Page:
The EP says Lukashenko should no longer be recognized as president after his term expires / REUTERS

Members of the European Parliament (MEPs) have voted to reject the official results of the August 9 presidential elections in Belarus, saying Alexander Lukashenko should no longer be recognized as president after his term expires; they have also called for tough sanctions against Minsk.

The relevant resolution was adopted at a European Parliament meeting in Brussels on Thursday, September 17.

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In particular, MEPs note the elections were conducted in flagrant violation of all internationally recognized standards.

At the same time, the European Parliament strongly supports EU sanctions against individuals, including Lukashenko, responsible for the falsification of the election results and repression in Belarus. Moreover, the EU institution calls for the immediate introduction of the sanctions.

In addition, the European Parliament condemned Russia's hybrid interference in Belarus.

"The European Parliament condemns the hybrid interference of the Russian Federation in Belarus, notably delegating so-called media experts to the Belarusian state media and advisors to the military and law enforcement agencies, and calls on the Government of the Russian Federation to halt any covert or overt interference in the internal processes of Belarus; urges the Russian Federation to respect international law and the sovereignty of Belarus; warns that Alexander Lukashenko has no political or moral mandate to enter into any further contractual relations on behalf of Belarus, including with Russian authorities, which could threaten the sovereignty and territorial integrity of Belarus," the document reads.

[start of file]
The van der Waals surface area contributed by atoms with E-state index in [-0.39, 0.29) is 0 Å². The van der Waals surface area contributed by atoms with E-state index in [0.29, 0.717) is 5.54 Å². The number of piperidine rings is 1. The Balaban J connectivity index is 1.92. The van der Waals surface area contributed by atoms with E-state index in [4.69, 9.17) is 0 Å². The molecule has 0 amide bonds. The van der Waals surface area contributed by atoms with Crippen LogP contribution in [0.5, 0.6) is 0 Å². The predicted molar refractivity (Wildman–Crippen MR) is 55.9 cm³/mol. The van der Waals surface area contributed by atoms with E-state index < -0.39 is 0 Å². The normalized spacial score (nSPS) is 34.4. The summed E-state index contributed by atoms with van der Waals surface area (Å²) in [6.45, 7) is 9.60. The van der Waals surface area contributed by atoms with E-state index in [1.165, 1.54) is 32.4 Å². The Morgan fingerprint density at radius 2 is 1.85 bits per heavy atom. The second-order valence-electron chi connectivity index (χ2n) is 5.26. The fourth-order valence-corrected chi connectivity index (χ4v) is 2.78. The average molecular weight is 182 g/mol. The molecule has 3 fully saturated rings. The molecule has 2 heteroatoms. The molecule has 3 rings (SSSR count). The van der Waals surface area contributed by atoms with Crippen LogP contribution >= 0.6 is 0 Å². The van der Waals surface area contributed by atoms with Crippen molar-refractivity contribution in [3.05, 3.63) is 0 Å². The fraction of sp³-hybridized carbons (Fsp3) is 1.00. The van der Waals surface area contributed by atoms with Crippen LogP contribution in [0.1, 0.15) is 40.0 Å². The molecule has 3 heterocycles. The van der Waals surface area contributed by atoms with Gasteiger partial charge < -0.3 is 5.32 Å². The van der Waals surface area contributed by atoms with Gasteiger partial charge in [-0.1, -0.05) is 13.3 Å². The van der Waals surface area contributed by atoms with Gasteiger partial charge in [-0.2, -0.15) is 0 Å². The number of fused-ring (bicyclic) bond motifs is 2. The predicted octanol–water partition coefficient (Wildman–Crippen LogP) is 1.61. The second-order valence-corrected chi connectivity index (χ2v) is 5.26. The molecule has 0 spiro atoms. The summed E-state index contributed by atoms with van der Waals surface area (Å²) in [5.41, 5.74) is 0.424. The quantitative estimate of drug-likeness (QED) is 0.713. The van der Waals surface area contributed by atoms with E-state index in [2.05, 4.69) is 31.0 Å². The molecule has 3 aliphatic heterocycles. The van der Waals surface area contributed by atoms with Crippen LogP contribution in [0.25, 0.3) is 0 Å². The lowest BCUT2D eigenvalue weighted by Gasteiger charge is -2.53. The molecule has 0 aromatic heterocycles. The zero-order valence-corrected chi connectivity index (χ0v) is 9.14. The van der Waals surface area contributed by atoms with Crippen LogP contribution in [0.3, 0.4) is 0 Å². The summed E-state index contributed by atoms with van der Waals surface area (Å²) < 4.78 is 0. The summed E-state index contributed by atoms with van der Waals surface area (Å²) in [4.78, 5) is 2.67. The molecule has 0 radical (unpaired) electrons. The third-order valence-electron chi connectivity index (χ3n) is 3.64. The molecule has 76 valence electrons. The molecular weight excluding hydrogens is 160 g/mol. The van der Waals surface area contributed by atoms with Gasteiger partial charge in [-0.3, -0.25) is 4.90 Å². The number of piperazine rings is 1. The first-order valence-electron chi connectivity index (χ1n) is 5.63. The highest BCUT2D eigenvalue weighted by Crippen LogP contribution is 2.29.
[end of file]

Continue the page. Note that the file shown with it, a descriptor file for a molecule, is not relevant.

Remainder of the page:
Recent developments in Belarus in brief

  • On August 9, presidential elections were held in Belarus. The country's Central Election Commission announced the final election results. In particular, 80.1% of voters supported incumbent President Alexander Lukashenko, 10.1% voted for Svetlana Tikhanovskaya, 1.67% for Anna Kanopatskaya, 1.2% for Andrey Dmitriev, and 1.14% for Sergei Cherechnya. Some 4.59% voted against all candidates.
  • Thousands took to the streets to protest what many believe was a rigged vote count. Riot police violently cracked down on protesters.
  • Belarus' Ministry of Internal Affairs said about 7,000 protesters had been detained in different cities since August 9. On the evening of August 13, the authorities started to release detainees.
  • On August 16, the March of Freedom, the largest protest in the history of Belarus, took place in Minsk. Hundreds of thousands of people joined in.
  • Lukashenko has repeatedly claimed "foreign interference" in the election and external efforts to foment the protests. He spoke with Russian President Vladimir Putin who had promised him comprehensive assistance upon request.
  • On August 27, Putin suggested sending Russian security forces to suppress protests in Belarus.
  • The European Union declared non-recognition of the Belarus election results and reached an agreement to impose sanctions against Belarusian officials in response to vote rigging and the use of violence against protesters.
  • On September 15, the Verkhovna Rada of Ukraine adopted a statement on Belarus. Ukrainian lawmakers said the presidential elections in that country were unfair. They condemned repression against protesters and vowed support for sanctions to be introduced by the European Union against Belarusian officials.